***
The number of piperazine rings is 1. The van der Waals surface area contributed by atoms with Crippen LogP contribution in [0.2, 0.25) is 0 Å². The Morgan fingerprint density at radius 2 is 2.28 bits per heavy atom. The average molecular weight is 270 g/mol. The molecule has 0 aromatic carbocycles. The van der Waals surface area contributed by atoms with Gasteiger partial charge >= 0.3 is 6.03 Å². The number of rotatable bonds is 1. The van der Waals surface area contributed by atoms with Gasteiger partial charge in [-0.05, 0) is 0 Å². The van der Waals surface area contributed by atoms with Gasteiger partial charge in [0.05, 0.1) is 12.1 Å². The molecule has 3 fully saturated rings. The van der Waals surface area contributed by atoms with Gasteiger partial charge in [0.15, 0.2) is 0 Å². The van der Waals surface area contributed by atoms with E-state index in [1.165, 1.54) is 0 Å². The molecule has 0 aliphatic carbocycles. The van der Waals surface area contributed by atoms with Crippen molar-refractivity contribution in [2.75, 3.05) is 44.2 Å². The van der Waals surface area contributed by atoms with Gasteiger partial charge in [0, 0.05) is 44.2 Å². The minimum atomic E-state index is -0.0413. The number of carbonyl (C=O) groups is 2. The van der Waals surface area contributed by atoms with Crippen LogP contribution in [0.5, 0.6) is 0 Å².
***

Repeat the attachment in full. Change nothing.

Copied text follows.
The number of piperazine rings is 1. The van der Waals surface area contributed by atoms with Crippen LogP contribution in [0.2, 0.25) is 0 Å². The Morgan fingerprint density at radius 2 is 2.28 bits per heavy atom. The average molecular weight is 270 g/mol. The molecule has 0 aromatic carbocycles. The van der Waals surface area contributed by atoms with Gasteiger partial charge >= 0.3 is 6.03 Å². The number of rotatable bonds is 1. The van der Waals surface area contributed by atoms with Gasteiger partial charge in [-0.05, 0) is 0 Å². The van der Waals surface area contributed by atoms with Gasteiger partial charge in [0.05, 0.1) is 12.1 Å². The molecule has 3 fully saturated rings. The van der Waals surface area contributed by atoms with Gasteiger partial charge in [0.15, 0.2) is 0 Å². The van der Waals surface area contributed by atoms with E-state index in [1.165, 1.54) is 0 Å². The molecule has 0 aliphatic carbocycles. The van der Waals surface area contributed by atoms with Crippen molar-refractivity contribution in [2.75, 3.05) is 44.2 Å². The van der Waals surface area contributed by atoms with Gasteiger partial charge in [0, 0.05) is 44.2 Å². The minimum atomic E-state index is -0.0413. The number of carbonyl (C=O) groups is 2. The van der Waals surface area contributed by atoms with Crippen LogP contribution in [0.5, 0.6) is 0 Å².